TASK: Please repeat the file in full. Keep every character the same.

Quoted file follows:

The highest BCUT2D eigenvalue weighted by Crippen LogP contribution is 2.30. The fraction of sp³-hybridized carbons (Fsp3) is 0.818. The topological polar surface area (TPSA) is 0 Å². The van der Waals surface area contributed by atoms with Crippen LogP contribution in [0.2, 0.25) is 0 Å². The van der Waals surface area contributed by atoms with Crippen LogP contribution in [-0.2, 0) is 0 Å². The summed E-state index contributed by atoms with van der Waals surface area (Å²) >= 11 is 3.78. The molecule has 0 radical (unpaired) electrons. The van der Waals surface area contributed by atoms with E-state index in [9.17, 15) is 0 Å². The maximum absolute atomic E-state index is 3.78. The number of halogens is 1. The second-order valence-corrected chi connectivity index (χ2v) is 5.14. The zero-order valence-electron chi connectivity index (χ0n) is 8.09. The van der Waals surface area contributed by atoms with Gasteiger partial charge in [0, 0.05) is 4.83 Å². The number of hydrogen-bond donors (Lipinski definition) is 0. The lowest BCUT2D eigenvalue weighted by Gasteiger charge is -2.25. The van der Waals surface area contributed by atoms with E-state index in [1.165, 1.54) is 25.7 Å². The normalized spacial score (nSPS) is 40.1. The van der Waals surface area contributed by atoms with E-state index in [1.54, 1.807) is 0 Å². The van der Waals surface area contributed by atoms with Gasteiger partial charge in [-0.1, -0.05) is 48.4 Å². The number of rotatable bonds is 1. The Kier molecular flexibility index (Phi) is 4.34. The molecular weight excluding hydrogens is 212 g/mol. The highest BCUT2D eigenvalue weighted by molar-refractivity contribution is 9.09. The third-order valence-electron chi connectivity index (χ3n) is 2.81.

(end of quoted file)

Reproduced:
The highest BCUT2D eigenvalue weighted by Crippen LogP contribution is 2.30. The fraction of sp³-hybridized carbons (Fsp3) is 0.818. The topological polar surface area (TPSA) is 0 Å². The van der Waals surface area contributed by atoms with Crippen LogP contribution in [0.2, 0.25) is 0 Å². The van der Waals surface area contributed by atoms with Crippen LogP contribution in [-0.2, 0) is 0 Å². The summed E-state index contributed by atoms with van der Waals surface area (Å²) >= 11 is 3.78. The molecule has 0 radical (unpaired) electrons. The van der Waals surface area contributed by atoms with E-state index in [9.17, 15) is 0 Å². The maximum absolute atomic E-state index is 3.78. The number of halogens is 1. The second-order valence-corrected chi connectivity index (χ2v) is 5.14. The zero-order valence-electron chi connectivity index (χ0n) is 8.09. The van der Waals surface area contributed by atoms with Gasteiger partial charge in [0, 0.05) is 4.83 Å². The number of hydrogen-bond donors (Lipinski definition) is 0. The lowest BCUT2D eigenvalue weighted by Gasteiger charge is -2.25. The van der Waals surface area contributed by atoms with E-state index in [1.165, 1.54) is 25.7 Å². The normalized spacial score (nSPS) is 40.1. The van der Waals surface area contributed by atoms with E-state index in [1.54, 1.807) is 0 Å². The van der Waals surface area contributed by atoms with Gasteiger partial charge in [-0.1, -0.05) is 48.4 Å². The number of rotatable bonds is 1. The Kier molecular flexibility index (Phi) is 4.34. The molecular weight excluding hydrogens is 212 g/mol. The highest BCUT2D eigenvalue weighted by molar-refractivity contribution is 9.09. The third-order valence-electron chi connectivity index (χ3n) is 2.81.